In a recent Court of Appeal case, the appellant terminal operators challenged the Nigerian Shippers' Council's powers to review local storage charges unilaterally. The judgment gives further judicial impetus to the government's policy intent, particularly with regard to storage operations at the nation's ports. However, it conflicts with an earlier decision by the same court concerning the Nigerian Shippers' Council's role as the economic regulator of the Nigerian ports.
While delay can be expensive for a shipowner which suffers loss where a charterer delays the loading and discharge operation, a charterer should not be made to pay demurrage for such delay where it can be proven that it was not at fault. It is imperative to ensure that, before executing the contract of carriage, both parties are clear on the laytime and clauses regarding where a charterer is relieved of its obligation to pay demurrage.
There appears to be some level of cooperation across the relevant agencies in Nigeria in ensuring that the country's waters are kept safe. However, the lines are blurred with regard to the delineation of these agencies' maritime security functions. As several international instruments to which Nigeria is legally bound call for the preservation of maritime security, it is imperative to understand which agencies should be held accountable for protecting its waters.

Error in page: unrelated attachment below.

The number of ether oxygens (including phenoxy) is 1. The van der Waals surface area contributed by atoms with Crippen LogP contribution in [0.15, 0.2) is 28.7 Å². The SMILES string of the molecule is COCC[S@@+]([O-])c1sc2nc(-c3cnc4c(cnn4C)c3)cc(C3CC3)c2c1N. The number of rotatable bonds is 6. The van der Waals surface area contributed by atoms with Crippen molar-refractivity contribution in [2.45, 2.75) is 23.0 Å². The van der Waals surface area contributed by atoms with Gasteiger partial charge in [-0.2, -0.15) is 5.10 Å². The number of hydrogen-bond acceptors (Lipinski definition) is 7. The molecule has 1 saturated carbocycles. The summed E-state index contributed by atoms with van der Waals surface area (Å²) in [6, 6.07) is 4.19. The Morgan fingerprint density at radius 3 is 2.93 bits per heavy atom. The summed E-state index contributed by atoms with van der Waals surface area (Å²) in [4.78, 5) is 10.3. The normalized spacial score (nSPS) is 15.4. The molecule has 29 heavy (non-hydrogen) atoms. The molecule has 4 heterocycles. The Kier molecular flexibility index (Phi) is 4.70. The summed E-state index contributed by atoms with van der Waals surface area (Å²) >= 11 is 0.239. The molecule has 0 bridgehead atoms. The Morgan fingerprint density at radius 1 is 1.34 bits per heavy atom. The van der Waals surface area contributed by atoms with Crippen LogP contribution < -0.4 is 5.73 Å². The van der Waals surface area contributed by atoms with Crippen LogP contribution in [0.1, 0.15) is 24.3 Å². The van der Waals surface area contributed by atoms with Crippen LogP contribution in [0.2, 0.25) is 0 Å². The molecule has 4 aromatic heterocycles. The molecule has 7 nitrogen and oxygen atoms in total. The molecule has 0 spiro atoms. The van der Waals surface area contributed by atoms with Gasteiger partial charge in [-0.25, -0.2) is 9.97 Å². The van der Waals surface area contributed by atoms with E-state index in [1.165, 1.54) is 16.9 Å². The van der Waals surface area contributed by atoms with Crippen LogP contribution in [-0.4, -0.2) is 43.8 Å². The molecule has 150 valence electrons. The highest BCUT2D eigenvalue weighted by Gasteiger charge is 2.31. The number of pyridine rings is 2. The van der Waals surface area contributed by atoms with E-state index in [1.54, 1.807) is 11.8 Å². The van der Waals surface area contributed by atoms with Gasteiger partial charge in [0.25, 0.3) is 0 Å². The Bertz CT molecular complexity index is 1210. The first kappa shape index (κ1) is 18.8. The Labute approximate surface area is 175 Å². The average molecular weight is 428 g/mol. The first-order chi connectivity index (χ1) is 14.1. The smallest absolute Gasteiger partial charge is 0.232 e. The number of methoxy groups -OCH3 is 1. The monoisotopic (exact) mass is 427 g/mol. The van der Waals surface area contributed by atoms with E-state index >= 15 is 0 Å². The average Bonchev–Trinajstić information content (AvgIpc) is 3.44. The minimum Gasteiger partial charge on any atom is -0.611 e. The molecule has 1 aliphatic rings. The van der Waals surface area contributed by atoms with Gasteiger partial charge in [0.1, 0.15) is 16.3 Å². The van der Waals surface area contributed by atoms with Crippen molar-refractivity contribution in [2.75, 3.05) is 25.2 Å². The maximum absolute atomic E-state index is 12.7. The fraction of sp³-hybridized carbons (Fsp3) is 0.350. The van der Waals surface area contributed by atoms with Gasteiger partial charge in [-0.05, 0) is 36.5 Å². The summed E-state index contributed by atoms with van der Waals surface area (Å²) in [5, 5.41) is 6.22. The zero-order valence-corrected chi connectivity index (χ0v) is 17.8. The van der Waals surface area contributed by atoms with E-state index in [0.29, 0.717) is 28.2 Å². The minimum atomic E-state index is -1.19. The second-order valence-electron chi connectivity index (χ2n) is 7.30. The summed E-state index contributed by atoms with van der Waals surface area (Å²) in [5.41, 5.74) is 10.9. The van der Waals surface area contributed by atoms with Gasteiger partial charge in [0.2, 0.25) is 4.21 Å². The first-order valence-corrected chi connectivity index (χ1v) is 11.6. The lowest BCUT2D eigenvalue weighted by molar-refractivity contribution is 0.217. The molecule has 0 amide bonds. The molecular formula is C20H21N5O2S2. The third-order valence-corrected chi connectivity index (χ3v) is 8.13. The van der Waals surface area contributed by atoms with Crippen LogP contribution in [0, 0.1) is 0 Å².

The Court of Appeal recently declared the Lagos State House of Assembly competent to make laws relating to intra-inland waterways in the state. The appeal turned on whether the regulation and control of Lagos state intrastate and inland waterways falls under the exclusive legislative list which confers legislative competence on the National Assembly. Contrary to reports, the decision is hardly a win for the Lagos state government.
Although the Convention on the Limitation of Liability for Maritime Claims 1976 has yet to be domesticated in Nigeria, certain laws provide for the limitation of liability in some instances. However, the question remains as to whether the insurer – where the law permits an assured to limit its liability and it makes a claim – must indemnify the assured up to the limit of its liability or to the fullest extent of the policy.